Hezbollah and Sunni group clash in Beirut with heavy weapons leaving 3 deadBy Elizabeth A. Kennedy, AP
Tuesday, August 24, 2010
Hezbollah, Sunni group clash in Beirut, killing 3
BEIRUT — Lebanese Shiite and Sunni groups fought street battles using machine guns and rocket-propelled grenades for more than four hours Tuesday, killing three people and wounding several others just blocks from a busy downtown packed with summer tourists.
The dead included a Hezbollah official and his aide, security officials said.
Lebanese soldiers cordoned off the area during the worst of the fighting, but the crackle of sniper fire and blasts from rocket-propelled grenades were audible for hours.
Gunmen stood on corners and peering down alleyways while families ran for cover during lulls in the fighting. Ambulances rushed to the scene; an elderly man was loaded into a stretcher clutching his neck, while another man was covered in blood and not moving.
It was the worst clash in Beirut since May 2008, when Hezbollah gunmen swept through Sunni neighborhoods after the pro-Western government tried to dismantle the group’s telecommunications network.
The 2008 fighting brought the country to the brink of a new civil war, but officials insisted Tuesday’s clash was not the same sectarian strife that has bedeviled Lebanon for decades.
The shootout erupted between the Shiite Hezbollah and the conservative Sunni Al-Ahbash group following a fight outside a mosque in the mixed residential area of Bourj Abu Haidar, security officials said.
A joint statement issued later by the two groups said the incident resulted from an “personal dispute and has no political or sectarian background.”
It said the two sides agreed to immediately put an end to their differences and end all armed presence on the street.
The officials said Mohammed Fawaz, a Hezbollah official from the area, and his aide, Munzer Hadi, were killed in the clashes along with Fawaz Omeirat of Al-Ahbash.
The officials spoke on condition of anonymity in line with regulations.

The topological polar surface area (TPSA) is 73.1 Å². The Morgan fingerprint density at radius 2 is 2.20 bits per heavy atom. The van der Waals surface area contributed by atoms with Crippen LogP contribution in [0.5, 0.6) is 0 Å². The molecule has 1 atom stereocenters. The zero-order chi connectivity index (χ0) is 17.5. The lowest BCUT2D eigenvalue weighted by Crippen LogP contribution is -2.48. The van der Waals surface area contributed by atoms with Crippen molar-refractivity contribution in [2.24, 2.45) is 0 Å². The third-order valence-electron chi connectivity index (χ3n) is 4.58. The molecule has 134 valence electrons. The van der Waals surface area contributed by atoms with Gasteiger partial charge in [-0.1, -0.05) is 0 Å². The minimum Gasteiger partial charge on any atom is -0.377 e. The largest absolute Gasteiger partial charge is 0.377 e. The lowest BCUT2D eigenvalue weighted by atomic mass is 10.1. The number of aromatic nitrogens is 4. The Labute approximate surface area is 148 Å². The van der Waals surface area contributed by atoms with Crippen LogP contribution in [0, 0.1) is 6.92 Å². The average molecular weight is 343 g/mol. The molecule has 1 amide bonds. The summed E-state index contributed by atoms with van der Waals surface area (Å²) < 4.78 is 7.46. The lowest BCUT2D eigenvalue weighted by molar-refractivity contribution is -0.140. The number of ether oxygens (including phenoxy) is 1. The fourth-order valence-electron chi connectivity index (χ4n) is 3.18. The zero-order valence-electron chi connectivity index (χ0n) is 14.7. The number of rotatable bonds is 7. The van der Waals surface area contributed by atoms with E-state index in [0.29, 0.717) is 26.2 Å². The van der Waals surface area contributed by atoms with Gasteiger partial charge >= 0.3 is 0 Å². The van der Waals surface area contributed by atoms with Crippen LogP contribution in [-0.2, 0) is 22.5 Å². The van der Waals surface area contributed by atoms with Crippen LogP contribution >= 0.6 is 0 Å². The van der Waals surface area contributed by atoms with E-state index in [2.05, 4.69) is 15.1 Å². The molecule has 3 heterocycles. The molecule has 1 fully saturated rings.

Salah, a 40-year-old who did not wish to give his last name, said he was inside the Bourj Abu Haidar mosque when he heard a commotion outside and people started screaming “Calm down! Calm down!”
About 20 minutes later, he heard gunshots and bullets slamming into the mosque.
“They were shooting at the mosque. I think these people are crazy. They must have gone home to get their friends,” he told The Associated Press.
Salah stayed inside with others before fleeing when the fighting stopped.
Hours later, the ground outside the mosque was littered with spent bullet casings and rubble. A gunman wearing a black mask huddled in the darkness behind the mosque as army officers warned people who ventured outside to tread carefully because there could be unexploded grenades on the streets.
The windows of cars and shops were shot out; one woman yelled down from her balcony, “Is it safe? Can I run away from this place now?”
Angry fighters also set fire to another mosque in the nearby neighborhood of Basta, according to an AP photographer.
The clashes took place as Hezbollah leader Sheik Hassan Nasrallah addressed supporters, saying his Iranian-backed group can use its friendship with Tehran to secure assistance for Lebanon’s army.
Hezbollah, a powerful military force in Lebanon, maintains its own arsenal — separate from the national army’s — which it says is necessary to ward off any threats from Israel.
Lebanon’s government is an uneasy coalition of a Western-backed bloc and Hezbollah, which in just a few years has gained so much political power it now has a virtual veto over government decisions.
Tensions in this tiny Arab nation, which has a grim history of sectarian strife, have been running high in recent weeks over signs a U.N. tribunal could indict Hezbollah in the 2005 killing of former Prime Minister Rafik Hariri — the father of the current prime minister.
Nasrallah has said he has information that the tribunal will implicate Hezbollah members, but he says the tribunal is an “Israeli project” and has no credibility.
Al-Ahbash, or the Association of Islamic Charitable Projects, is a deeply conservative Muslim group and a rival to many other Sunni groups in the country, including the prime minister’s Future movement.
The group’s name rose to prominence in the wake of the Hariri assassination. Two senior officials from the group were detained for about four years on suspicion of involvement in the killing, but were later released.
Associated Press writer Zeina Karam contributed to this report.